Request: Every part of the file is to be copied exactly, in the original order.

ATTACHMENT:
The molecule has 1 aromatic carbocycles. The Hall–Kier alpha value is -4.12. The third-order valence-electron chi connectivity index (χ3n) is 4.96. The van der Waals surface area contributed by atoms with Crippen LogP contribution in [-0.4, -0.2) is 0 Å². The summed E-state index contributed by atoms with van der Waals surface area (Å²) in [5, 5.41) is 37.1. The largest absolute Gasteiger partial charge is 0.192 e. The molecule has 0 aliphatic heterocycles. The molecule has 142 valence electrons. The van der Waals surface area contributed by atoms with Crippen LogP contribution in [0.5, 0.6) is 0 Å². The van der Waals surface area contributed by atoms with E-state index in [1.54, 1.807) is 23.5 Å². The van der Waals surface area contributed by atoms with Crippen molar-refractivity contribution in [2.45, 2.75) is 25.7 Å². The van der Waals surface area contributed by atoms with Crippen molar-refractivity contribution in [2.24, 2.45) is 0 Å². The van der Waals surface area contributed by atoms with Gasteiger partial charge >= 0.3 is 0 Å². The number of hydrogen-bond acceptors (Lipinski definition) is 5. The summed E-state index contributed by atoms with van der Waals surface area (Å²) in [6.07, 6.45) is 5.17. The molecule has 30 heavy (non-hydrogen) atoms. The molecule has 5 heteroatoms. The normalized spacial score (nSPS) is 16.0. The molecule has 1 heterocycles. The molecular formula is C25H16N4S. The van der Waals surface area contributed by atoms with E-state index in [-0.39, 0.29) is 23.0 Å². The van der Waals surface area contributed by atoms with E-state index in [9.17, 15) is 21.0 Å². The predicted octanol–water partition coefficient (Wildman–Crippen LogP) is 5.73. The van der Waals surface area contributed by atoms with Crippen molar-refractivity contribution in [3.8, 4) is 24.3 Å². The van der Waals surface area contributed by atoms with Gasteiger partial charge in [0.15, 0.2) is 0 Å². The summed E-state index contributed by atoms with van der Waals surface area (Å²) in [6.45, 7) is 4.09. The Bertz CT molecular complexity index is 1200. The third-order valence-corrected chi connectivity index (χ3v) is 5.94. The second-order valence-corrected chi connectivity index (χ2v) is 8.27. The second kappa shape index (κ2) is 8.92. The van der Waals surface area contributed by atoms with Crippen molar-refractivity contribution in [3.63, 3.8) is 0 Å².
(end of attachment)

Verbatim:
The molecule has 1 aromatic carbocycles. The Hall–Kier alpha value is -4.12. The third-order valence-electron chi connectivity index (χ3n) is 4.96. The van der Waals surface area contributed by atoms with Crippen LogP contribution in [-0.4, -0.2) is 0 Å². The summed E-state index contributed by atoms with van der Waals surface area (Å²) in [5, 5.41) is 37.1. The largest absolute Gasteiger partial charge is 0.192 e. The molecule has 0 aliphatic heterocycles. The molecule has 142 valence electrons. The van der Waals surface area contributed by atoms with Crippen LogP contribution in [0.5, 0.6) is 0 Å². The van der Waals surface area contributed by atoms with E-state index in [1.54, 1.807) is 23.5 Å². The van der Waals surface area contributed by atoms with Crippen molar-refractivity contribution in [2.45, 2.75) is 25.7 Å². The van der Waals surface area contributed by atoms with Crippen molar-refractivity contribution in [2.24, 2.45) is 0 Å². The van der Waals surface area contributed by atoms with Gasteiger partial charge >= 0.3 is 0 Å². The number of hydrogen-bond acceptors (Lipinski definition) is 5. The summed E-state index contributed by atoms with van der Waals surface area (Å²) in [6.07, 6.45) is 5.17. The molecule has 30 heavy (non-hydrogen) atoms. The molecule has 5 heteroatoms. The normalized spacial score (nSPS) is 16.0. The molecule has 1 heterocycles. The molecular formula is C25H16N4S. The van der Waals surface area contributed by atoms with E-state index in [-0.39, 0.29) is 23.0 Å². The van der Waals surface area contributed by atoms with E-state index in [9.17, 15) is 21.0 Å². The predicted octanol–water partition coefficient (Wildman–Crippen LogP) is 5.73. The van der Waals surface area contributed by atoms with Crippen molar-refractivity contribution in [3.8, 4) is 24.3 Å². The van der Waals surface area contributed by atoms with Gasteiger partial charge in [0.15, 0.2) is 0 Å². The summed E-state index contributed by atoms with van der Waals surface area (Å²) in [6.45, 7) is 4.09. The Bertz CT molecular complexity index is 1200. The third-order valence-corrected chi connectivity index (χ3v) is 5.94. The second-order valence-corrected chi connectivity index (χ2v) is 8.27. The second kappa shape index (κ2) is 8.92. The van der Waals surface area contributed by atoms with Crippen molar-refractivity contribution in [3.63, 3.8) is 0 Å².